The all-encompassing phenomenon of anthropogenic climate change has endangered the lives and livelihood of humanity at large. However, the distribution of adverse effects of climate change is not uniform. The individuals at the lower economic strata who lackadequate adaptive capabilities and are heavily dependent on climate-sensitive resources for sustenance experience disparate impacts. The intersectionality of being inhabitants of remote areas of a developing country, distanced from mainstream economic and social progress, and reliant on forest flora and fauna for subsistence, makes the Adivasis (indigenous tribal population) of India especially vulnerable to the ills of climate change. With new development projects coming to the fore, the interplay of climate change, development and the well-being of the Adivasi community is too important a topic to leave undiscussed.
The symbiotic relationship the adivasis share with the forest is manifest in their geographic and demographic profile. The majority of forest cover of India is found in the tribal areas of Madhya Pradesh, Chhattisgarh, Arunachal Pradesh, Maharashtra and Odisha.With the continuous rise in temperature and a reduction in rainfall severely impacting the produce of crops for both commercial as well as household use, the adivasi community is faced with a crisis of sustenance. The rise in temperature also severely impacts the health of the adivasis. For instance, heat waves across the state of Odisha claim thousands of adivasi lives every year, and while the adivasi community endeavors to tackle this through various indigenous methods, the State should play a more active role here. While relocating the adivasis may be an attractive short-term solution, it does not recognize their spiritual ties to the land they traditionally occupy. The vulnerability of the tribal population to anthropogenic environmental harm cannot thus be understated, and the need for the State to intervene and strive to mitigate the dangers of climate change has never been more pressing.
Given the crisis of livelihood and beyond faced by the adivasi community in India, an unexplored strategy could be the idea of Atmospheric Trust Litigation (hereinafter ATL). ATL holds special importance to the adivasi since the Indian state has shirked its responsibility to mitigate climate change, and has instead pursued an indiscriminate development agenda. According to the theory of ATL, the State, functioning as a trustee, holds the atmosphere in its totality in the best interest of its population. Heralded as a revolutionary and novel approach to environmental litigation, ATL was looked upon optimistically by the public (especially children), seeking to better standards of life for future generations by holding the State to its aforementioned position as a trustee.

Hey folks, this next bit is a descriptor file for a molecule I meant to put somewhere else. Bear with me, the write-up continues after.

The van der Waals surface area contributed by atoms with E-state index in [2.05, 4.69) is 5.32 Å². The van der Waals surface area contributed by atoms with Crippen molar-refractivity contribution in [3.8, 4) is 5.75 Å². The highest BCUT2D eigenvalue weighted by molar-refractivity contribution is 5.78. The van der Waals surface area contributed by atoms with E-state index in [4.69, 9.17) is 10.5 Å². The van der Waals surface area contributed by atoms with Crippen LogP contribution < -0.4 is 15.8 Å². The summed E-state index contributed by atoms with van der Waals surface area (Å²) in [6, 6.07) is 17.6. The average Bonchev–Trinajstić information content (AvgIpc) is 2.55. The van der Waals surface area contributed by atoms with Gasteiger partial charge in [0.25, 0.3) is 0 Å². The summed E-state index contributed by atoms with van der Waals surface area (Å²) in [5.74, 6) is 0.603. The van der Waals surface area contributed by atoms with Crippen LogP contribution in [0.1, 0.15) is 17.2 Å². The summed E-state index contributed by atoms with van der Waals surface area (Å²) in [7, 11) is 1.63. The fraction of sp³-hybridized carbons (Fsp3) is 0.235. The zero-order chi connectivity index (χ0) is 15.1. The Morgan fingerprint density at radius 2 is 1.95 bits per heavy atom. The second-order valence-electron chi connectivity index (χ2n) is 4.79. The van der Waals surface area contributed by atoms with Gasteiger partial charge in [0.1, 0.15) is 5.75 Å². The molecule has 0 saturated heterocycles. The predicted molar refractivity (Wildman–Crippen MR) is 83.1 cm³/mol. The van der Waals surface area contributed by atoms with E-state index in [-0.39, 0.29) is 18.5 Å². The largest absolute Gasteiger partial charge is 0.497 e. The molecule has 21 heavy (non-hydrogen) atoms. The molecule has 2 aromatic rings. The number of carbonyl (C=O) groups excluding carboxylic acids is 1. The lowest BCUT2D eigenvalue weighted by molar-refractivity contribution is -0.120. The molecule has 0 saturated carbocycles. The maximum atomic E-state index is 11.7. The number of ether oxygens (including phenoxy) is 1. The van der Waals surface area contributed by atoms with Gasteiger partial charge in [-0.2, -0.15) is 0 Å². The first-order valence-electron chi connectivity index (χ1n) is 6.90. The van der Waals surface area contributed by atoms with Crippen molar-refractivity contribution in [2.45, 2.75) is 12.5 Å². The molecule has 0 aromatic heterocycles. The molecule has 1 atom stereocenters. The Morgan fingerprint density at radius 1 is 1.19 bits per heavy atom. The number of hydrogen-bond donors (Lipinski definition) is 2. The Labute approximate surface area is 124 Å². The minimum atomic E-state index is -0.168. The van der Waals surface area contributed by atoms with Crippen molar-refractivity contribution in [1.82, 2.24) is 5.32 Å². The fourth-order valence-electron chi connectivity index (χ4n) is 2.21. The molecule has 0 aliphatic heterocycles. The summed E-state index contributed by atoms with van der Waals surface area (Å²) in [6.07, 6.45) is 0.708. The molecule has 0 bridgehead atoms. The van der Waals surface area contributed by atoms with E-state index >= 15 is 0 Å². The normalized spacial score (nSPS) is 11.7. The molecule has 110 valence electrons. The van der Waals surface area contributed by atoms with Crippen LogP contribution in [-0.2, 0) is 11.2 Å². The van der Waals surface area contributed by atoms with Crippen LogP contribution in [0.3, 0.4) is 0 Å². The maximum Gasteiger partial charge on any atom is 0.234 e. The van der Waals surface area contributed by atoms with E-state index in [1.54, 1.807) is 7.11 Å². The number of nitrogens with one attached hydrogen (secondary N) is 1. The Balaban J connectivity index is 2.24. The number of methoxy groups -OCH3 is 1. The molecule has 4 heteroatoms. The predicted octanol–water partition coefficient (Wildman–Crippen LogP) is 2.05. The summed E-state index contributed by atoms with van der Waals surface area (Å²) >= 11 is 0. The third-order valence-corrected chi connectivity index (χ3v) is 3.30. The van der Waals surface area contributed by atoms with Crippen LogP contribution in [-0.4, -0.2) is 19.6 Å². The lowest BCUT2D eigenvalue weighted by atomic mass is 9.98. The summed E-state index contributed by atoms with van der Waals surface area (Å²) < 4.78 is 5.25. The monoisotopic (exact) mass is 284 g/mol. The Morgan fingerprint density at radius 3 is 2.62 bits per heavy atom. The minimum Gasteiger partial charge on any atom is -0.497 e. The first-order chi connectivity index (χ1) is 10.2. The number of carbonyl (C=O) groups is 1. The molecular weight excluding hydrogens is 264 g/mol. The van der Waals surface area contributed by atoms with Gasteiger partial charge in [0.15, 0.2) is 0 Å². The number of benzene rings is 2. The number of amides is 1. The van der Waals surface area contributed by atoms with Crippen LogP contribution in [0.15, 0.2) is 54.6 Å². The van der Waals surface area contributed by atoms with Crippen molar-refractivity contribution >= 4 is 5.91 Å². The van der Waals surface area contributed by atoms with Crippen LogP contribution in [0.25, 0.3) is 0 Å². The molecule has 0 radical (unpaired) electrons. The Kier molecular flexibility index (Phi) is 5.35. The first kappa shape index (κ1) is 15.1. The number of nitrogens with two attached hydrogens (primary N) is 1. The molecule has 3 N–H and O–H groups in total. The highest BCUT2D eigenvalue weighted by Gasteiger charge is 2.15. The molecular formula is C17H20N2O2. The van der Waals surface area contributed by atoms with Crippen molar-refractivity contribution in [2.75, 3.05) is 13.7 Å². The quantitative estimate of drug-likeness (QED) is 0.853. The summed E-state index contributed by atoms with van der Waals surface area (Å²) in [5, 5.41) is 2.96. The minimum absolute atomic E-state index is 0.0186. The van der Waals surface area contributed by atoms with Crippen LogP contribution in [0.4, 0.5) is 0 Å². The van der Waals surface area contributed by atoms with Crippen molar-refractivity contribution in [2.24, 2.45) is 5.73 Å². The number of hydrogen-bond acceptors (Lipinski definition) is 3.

Propounded by Dr. Mary Wood as an extension of the Public Trust Doctrine, ATL requires the judiciary to uphold the constitutional directive to protect the environment. Recently, ATL suits were filed at each of the 50 American state courts. However, while 48 of them were dismissed on grounds of procedure, in a major victory for the petitioners, the courts in New Mexico and Texas held that the State bore a public trust duty to restore and improve the atmosphere for the succeeding generations. The Supreme Court of Philippines too, in Oposa v. Factoran, recognized the standing of children who filed an ATL lawsuit for the generations of the future. The importance of the ATL lawsuits lie in the remedy they afford: to direct the State to undertake concrete steps to mitigate the impact of climate change.
While India has not yet witnessed an ATL lawsuit, it could be a potent weapon in the hands of the adivasis, who require the State to fulfil its constitutional mandate of environmental protection. Grounded in an expansive reading of Article 21 of the Indian Constitution, the adivasis could argue that their fundamental right to life under Article 21 was being violated, thereby requiring the State to improve the climate. Procedurally, given India’s successful tryst with Public Interest Litigation, which allows for the projection of voices otherwise unheard, and realisation of rights otherwise unrealised, an ATL lawsuit would be permissible. Further, the Supreme Court of India, in MC Mehta v. Kamal Nath, widened the scope of the Public Trust Doctrine, which could serve the foundation for an ATL lawsuit.
With the very existence of the adivasi community, their indigenous ways of living, spiritual ties with land, and means of livelihood being threatened by climate change, ATL offers an explored route to shake the lax State into action. Given that the State is pursuing an aggressive development agenda and turning a blind eye to the vulnerability of the adivasis to climate change, ATL offers an avenue for the realization of rights, and the security of survival for India’s adivasis.